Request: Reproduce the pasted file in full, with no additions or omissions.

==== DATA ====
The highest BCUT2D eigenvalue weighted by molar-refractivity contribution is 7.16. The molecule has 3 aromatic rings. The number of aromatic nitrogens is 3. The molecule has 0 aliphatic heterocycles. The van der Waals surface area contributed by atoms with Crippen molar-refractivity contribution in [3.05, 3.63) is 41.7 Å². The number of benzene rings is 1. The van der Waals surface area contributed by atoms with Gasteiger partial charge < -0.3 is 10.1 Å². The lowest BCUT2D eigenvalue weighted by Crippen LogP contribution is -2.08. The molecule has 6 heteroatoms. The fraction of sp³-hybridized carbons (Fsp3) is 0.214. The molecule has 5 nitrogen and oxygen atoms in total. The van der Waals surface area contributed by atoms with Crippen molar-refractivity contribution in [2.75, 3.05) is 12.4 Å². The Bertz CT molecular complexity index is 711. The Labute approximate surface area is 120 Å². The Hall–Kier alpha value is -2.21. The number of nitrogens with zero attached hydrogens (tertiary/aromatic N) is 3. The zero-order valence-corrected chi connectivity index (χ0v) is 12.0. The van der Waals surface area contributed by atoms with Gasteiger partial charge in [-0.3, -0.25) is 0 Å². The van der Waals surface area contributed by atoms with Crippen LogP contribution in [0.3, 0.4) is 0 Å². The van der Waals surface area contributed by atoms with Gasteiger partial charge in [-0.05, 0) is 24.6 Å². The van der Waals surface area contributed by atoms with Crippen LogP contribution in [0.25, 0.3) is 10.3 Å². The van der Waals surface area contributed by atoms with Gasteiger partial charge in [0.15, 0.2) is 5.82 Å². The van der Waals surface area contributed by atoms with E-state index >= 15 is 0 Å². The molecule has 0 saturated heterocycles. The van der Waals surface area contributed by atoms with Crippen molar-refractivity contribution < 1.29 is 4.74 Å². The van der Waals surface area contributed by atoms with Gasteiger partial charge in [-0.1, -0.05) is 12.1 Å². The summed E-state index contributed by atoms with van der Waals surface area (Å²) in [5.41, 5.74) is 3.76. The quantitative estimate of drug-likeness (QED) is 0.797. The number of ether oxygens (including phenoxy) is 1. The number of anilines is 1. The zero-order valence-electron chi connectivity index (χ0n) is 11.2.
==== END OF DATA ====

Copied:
The highest BCUT2D eigenvalue weighted by molar-refractivity contribution is 7.16. The molecule has 3 aromatic rings. The number of aromatic nitrogens is 3. The molecule has 0 aliphatic heterocycles. The van der Waals surface area contributed by atoms with Crippen molar-refractivity contribution in [3.05, 3.63) is 41.7 Å². The number of benzene rings is 1. The van der Waals surface area contributed by atoms with Gasteiger partial charge < -0.3 is 10.1 Å². The lowest BCUT2D eigenvalue weighted by Crippen LogP contribution is -2.08. The molecule has 6 heteroatoms. The fraction of sp³-hybridized carbons (Fsp3) is 0.214. The molecule has 5 nitrogen and oxygen atoms in total. The van der Waals surface area contributed by atoms with Crippen molar-refractivity contribution in [2.75, 3.05) is 12.4 Å². The Bertz CT molecular complexity index is 711. The Labute approximate surface area is 120 Å². The Hall–Kier alpha value is -2.21. The number of nitrogens with zero attached hydrogens (tertiary/aromatic N) is 3. The zero-order valence-corrected chi connectivity index (χ0v) is 12.0. The van der Waals surface area contributed by atoms with Gasteiger partial charge in [-0.3, -0.25) is 0 Å². The van der Waals surface area contributed by atoms with Crippen LogP contribution in [0.3, 0.4) is 0 Å². The van der Waals surface area contributed by atoms with Gasteiger partial charge in [-0.05, 0) is 24.6 Å². The van der Waals surface area contributed by atoms with Crippen LogP contribution in [0.25, 0.3) is 10.3 Å². The van der Waals surface area contributed by atoms with Gasteiger partial charge in [0.15, 0.2) is 5.82 Å². The van der Waals surface area contributed by atoms with E-state index >= 15 is 0 Å². The molecule has 0 saturated heterocycles. The van der Waals surface area contributed by atoms with Crippen molar-refractivity contribution < 1.29 is 4.74 Å². The van der Waals surface area contributed by atoms with Gasteiger partial charge in [-0.1, -0.05) is 12.1 Å². The summed E-state index contributed by atoms with van der Waals surface area (Å²) in [5.41, 5.74) is 3.76. The quantitative estimate of drug-likeness (QED) is 0.797. The number of ether oxygens (including phenoxy) is 1. The number of anilines is 1. The zero-order valence-electron chi connectivity index (χ0n) is 11.2.